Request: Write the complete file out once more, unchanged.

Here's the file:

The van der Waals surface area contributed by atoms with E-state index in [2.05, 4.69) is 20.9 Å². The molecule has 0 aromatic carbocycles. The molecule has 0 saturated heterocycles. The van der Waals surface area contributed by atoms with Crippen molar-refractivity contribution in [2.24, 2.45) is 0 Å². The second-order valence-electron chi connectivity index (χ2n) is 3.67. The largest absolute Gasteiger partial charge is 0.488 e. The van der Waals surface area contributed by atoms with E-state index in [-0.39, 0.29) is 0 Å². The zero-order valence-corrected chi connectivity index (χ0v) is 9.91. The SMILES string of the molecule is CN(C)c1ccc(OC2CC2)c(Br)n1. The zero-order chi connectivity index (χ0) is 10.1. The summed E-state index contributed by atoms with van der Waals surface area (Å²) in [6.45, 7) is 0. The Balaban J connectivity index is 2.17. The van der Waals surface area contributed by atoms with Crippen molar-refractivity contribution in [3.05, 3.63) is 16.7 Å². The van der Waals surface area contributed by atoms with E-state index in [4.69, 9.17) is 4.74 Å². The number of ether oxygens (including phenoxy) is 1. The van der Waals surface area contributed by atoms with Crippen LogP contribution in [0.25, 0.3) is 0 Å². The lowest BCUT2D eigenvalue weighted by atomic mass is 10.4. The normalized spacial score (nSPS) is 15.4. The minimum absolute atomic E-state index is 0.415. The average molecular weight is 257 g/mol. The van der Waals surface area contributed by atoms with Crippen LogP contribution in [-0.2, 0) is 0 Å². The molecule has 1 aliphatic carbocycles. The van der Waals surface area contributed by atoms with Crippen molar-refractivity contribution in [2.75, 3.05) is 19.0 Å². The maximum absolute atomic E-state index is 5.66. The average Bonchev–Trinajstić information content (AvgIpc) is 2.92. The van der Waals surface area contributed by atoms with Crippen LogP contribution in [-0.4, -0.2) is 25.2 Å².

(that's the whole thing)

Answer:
The van der Waals surface area contributed by atoms with E-state index in [2.05, 4.69) is 20.9 Å². The molecule has 0 aromatic carbocycles. The molecule has 0 saturated heterocycles. The van der Waals surface area contributed by atoms with Crippen molar-refractivity contribution in [2.24, 2.45) is 0 Å². The second-order valence-electron chi connectivity index (χ2n) is 3.67. The largest absolute Gasteiger partial charge is 0.488 e. The van der Waals surface area contributed by atoms with E-state index in [-0.39, 0.29) is 0 Å². The zero-order valence-corrected chi connectivity index (χ0v) is 9.91. The SMILES string of the molecule is CN(C)c1ccc(OC2CC2)c(Br)n1. The zero-order chi connectivity index (χ0) is 10.1. The summed E-state index contributed by atoms with van der Waals surface area (Å²) in [6.45, 7) is 0. The Balaban J connectivity index is 2.17. The van der Waals surface area contributed by atoms with Crippen molar-refractivity contribution in [3.05, 3.63) is 16.7 Å². The van der Waals surface area contributed by atoms with E-state index in [4.69, 9.17) is 4.74 Å². The number of ether oxygens (including phenoxy) is 1. The van der Waals surface area contributed by atoms with Crippen LogP contribution in [0.25, 0.3) is 0 Å². The lowest BCUT2D eigenvalue weighted by atomic mass is 10.4. The normalized spacial score (nSPS) is 15.4. The minimum absolute atomic E-state index is 0.415. The average molecular weight is 257 g/mol. The van der Waals surface area contributed by atoms with Crippen LogP contribution in [-0.2, 0) is 0 Å². The molecule has 1 aliphatic carbocycles. The van der Waals surface area contributed by atoms with Crippen molar-refractivity contribution in [2.75, 3.05) is 19.0 Å². The maximum absolute atomic E-state index is 5.66. The average Bonchev–Trinajstić information content (AvgIpc) is 2.92. The van der Waals surface area contributed by atoms with Crippen LogP contribution in [-0.4, -0.2) is 25.2 Å².